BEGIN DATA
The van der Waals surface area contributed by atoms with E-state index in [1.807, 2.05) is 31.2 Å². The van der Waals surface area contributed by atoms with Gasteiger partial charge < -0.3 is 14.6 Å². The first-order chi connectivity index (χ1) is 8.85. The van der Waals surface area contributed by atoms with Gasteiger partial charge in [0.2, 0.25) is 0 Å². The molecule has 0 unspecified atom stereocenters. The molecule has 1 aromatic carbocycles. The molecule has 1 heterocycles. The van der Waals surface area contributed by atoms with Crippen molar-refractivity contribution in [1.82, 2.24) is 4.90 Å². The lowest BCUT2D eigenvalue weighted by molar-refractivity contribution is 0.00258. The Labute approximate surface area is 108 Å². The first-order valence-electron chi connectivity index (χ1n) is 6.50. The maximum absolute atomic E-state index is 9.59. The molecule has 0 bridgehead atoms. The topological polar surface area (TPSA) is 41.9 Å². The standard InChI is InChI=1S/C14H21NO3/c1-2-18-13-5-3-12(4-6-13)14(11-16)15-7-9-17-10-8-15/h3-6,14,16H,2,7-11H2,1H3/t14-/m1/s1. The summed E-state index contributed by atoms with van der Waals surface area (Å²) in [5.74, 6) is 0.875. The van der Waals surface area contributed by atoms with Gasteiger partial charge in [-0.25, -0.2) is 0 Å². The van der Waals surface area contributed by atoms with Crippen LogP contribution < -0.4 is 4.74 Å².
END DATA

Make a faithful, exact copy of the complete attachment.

The van der Waals surface area contributed by atoms with E-state index in [1.807, 2.05) is 31.2 Å². The van der Waals surface area contributed by atoms with Gasteiger partial charge < -0.3 is 14.6 Å². The first-order chi connectivity index (χ1) is 8.85. The van der Waals surface area contributed by atoms with Gasteiger partial charge in [0.2, 0.25) is 0 Å². The molecule has 0 unspecified atom stereocenters. The molecule has 1 aromatic carbocycles. The molecule has 1 heterocycles. The van der Waals surface area contributed by atoms with Crippen molar-refractivity contribution in [1.82, 2.24) is 4.90 Å². The lowest BCUT2D eigenvalue weighted by molar-refractivity contribution is 0.00258. The Labute approximate surface area is 108 Å². The first-order valence-electron chi connectivity index (χ1n) is 6.50. The maximum absolute atomic E-state index is 9.59. The molecule has 0 bridgehead atoms. The topological polar surface area (TPSA) is 41.9 Å². The standard InChI is InChI=1S/C14H21NO3/c1-2-18-13-5-3-12(4-6-13)14(11-16)15-7-9-17-10-8-15/h3-6,14,16H,2,7-11H2,1H3/t14-/m1/s1. The summed E-state index contributed by atoms with van der Waals surface area (Å²) in [5.74, 6) is 0.875. The van der Waals surface area contributed by atoms with Gasteiger partial charge in [-0.25, -0.2) is 0 Å². The van der Waals surface area contributed by atoms with Crippen LogP contribution < -0.4 is 4.74 Å².